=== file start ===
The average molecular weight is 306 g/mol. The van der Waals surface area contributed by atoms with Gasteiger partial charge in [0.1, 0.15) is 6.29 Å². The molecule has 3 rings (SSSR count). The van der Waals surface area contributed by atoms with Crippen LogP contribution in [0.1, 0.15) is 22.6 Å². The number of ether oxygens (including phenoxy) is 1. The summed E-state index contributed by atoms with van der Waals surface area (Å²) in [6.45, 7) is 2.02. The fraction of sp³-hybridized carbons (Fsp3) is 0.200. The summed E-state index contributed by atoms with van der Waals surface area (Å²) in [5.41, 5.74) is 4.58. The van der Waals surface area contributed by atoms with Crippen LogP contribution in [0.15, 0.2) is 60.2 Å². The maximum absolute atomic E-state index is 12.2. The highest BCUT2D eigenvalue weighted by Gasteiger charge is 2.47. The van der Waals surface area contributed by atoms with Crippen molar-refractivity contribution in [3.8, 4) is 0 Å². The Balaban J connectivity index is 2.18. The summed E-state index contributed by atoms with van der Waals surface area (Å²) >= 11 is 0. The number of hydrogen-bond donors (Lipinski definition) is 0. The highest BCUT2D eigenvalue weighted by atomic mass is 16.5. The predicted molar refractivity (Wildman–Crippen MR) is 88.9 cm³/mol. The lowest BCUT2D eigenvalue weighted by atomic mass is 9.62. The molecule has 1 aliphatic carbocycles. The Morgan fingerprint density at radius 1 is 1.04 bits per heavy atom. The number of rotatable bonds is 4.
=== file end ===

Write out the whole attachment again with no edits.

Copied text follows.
The average molecular weight is 306 g/mol. The van der Waals surface area contributed by atoms with Gasteiger partial charge in [0.1, 0.15) is 6.29 Å². The molecule has 3 rings (SSSR count). The van der Waals surface area contributed by atoms with Crippen LogP contribution in [0.1, 0.15) is 22.6 Å². The number of ether oxygens (including phenoxy) is 1. The summed E-state index contributed by atoms with van der Waals surface area (Å²) in [6.45, 7) is 2.02. The fraction of sp³-hybridized carbons (Fsp3) is 0.200. The summed E-state index contributed by atoms with van der Waals surface area (Å²) in [5.41, 5.74) is 4.58. The van der Waals surface area contributed by atoms with Crippen LogP contribution in [0.15, 0.2) is 60.2 Å². The maximum absolute atomic E-state index is 12.2. The highest BCUT2D eigenvalue weighted by Gasteiger charge is 2.47. The van der Waals surface area contributed by atoms with Crippen molar-refractivity contribution in [3.8, 4) is 0 Å². The Balaban J connectivity index is 2.18. The summed E-state index contributed by atoms with van der Waals surface area (Å²) >= 11 is 0. The number of hydrogen-bond donors (Lipinski definition) is 0. The highest BCUT2D eigenvalue weighted by atomic mass is 16.5. The predicted molar refractivity (Wildman–Crippen MR) is 88.9 cm³/mol. The lowest BCUT2D eigenvalue weighted by atomic mass is 9.62. The molecule has 1 aliphatic carbocycles. The Morgan fingerprint density at radius 1 is 1.04 bits per heavy atom. The number of rotatable bonds is 4.